“Makes me angry we didn’t look at the scratcher day 1 so we would know. Maybe we just didn’t see it yesterday. Maybe it was covered up.”
“Maybe, but it doesn’t really matter,” I try to console my friendliest, but most tenacious, part of me.
“What matters then, huh? What matters if we don’t close the case?”
“That we make something out of it.”
On our walk home from what we knew would be our last time considering that place with the bottles ‘the scene’ the three of us (I should get Mudge a badge for putting up with all of this) come around a corner to see a little girl fall off her bicycle onto the asphalt in the middle of the street. My default thought is “where the fuck are her parents!” but before Det. I can question the veracity or wisdom of my thought, we come fully around the corner to see her father, early 40’s, greying long oaken beard, vibrant ponytail down to his ass, running to her aid.
“That’s okay, sweetie! Remember, falling down is not losing. You are doing so good!”
She got up and dusted the knees of her jeans with such resolve and we got to see her ride her bike all by herself for the first time, her dad running behind her clapping so vigorously, his hair a flywheel motored by his joy. We stood at the mouth of their neighborhood street in awe at the beauty of the moment, transfixed. So far from death or empty bottles or ghosts or crime scenes or cravings for oblivion. The father, now about 40 yards away, sees me and Mudge (I hope for his sake he did not see Det. I) standing there and we started clapping for them. He stood tall and put two thumbs in the air, beaming. His daughter, recognizing this was all for her, began clapping for herself. Something of true value had been made.
The Morning Prayer in the Big Book of Alcoholics Anonymous reads as follows, “God, I offer myself to Thee – to build with me and do with me as Thou wilt. Relieve me of the bondage of self, that I may better do Thy will. Take away my difficulties, that victory over them may bear witness to those I would help of Thy power, Thy love, and Thy way of life. May I do Thy will always!”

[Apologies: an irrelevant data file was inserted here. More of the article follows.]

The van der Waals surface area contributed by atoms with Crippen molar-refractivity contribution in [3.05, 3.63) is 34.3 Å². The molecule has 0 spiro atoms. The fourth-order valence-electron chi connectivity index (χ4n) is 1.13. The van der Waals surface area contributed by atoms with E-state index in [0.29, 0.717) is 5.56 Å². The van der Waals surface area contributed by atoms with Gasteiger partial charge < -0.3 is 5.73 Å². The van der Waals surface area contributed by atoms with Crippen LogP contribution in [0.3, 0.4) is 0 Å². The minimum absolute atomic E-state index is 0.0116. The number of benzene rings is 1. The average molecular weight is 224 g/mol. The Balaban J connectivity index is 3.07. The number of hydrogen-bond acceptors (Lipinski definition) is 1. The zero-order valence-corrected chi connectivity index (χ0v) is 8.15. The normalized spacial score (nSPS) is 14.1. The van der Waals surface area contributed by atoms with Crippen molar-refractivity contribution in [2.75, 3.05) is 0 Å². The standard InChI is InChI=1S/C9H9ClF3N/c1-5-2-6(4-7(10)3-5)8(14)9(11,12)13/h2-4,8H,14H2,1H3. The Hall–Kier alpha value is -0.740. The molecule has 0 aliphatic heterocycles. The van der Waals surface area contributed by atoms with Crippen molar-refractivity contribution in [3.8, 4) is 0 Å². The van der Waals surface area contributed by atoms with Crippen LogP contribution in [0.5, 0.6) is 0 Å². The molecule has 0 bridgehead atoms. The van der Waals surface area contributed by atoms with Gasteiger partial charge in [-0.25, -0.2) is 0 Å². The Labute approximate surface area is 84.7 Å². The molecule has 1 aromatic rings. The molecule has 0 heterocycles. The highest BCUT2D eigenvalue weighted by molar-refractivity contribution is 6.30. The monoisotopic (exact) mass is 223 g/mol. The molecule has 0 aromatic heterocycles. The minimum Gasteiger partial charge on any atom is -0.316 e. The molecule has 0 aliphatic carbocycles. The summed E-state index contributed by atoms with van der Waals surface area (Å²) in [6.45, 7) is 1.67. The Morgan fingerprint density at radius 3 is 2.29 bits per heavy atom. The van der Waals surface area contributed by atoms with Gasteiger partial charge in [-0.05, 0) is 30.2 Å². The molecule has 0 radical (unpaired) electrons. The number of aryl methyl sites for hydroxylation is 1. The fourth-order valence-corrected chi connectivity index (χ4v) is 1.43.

Up to this point in my 37 years I have lived a total of 57 days in Residential Rehabilitation Programs for Substance Abuse, another (all combined?) month in out-patient rehab programs and a great many hours in strange church basements, folding chair-covered basketball courts and so on in AA meetings trying to make that prayer stick to my soul. Many addicts have serious issues with their Creator, especially once they are told it is not their fault because addiction is a disease, making it all the easier to blame God. The very mention of the word ‘god’ makes many addicts’ skin tighten like war drums being tuned. Add to that the Big Book’s use of anachronistic patriarchal language like Thou and Thee and Wilt, for Chrissake. Yet now, after all the losses my abuse of substance has caused myself and those whom I love to suffer, and after all the bitterness I have futilely arrowed at my Maker, all the fiery coals of anger white-knuckled, I come to appreciate the phrase as Thou wilt.
Once a flower petal wilts the inevitable next step is it falls from its source and dies. It dies next to an empty bottle and a losing scratcher. This is only day four of sobriety and my hands are not dead, my brain not wilting. My heart is grateful for that little girl and her bravery on her bike. I hope to run into her father one day, after this whole virus thing, shake his hand and introduce him to Mudge. But, as always, and gratefully, it’s not my call.
Zac Walsh is the former Editor of Arroyo Literary Review and author of An End of Speaking and Love in the Utmost. His work has appeared in journals such as Cimarron Review, Alligator Juniper, and The Platte Valley Review and in the anthologies Blood on the Floor and Small Batch.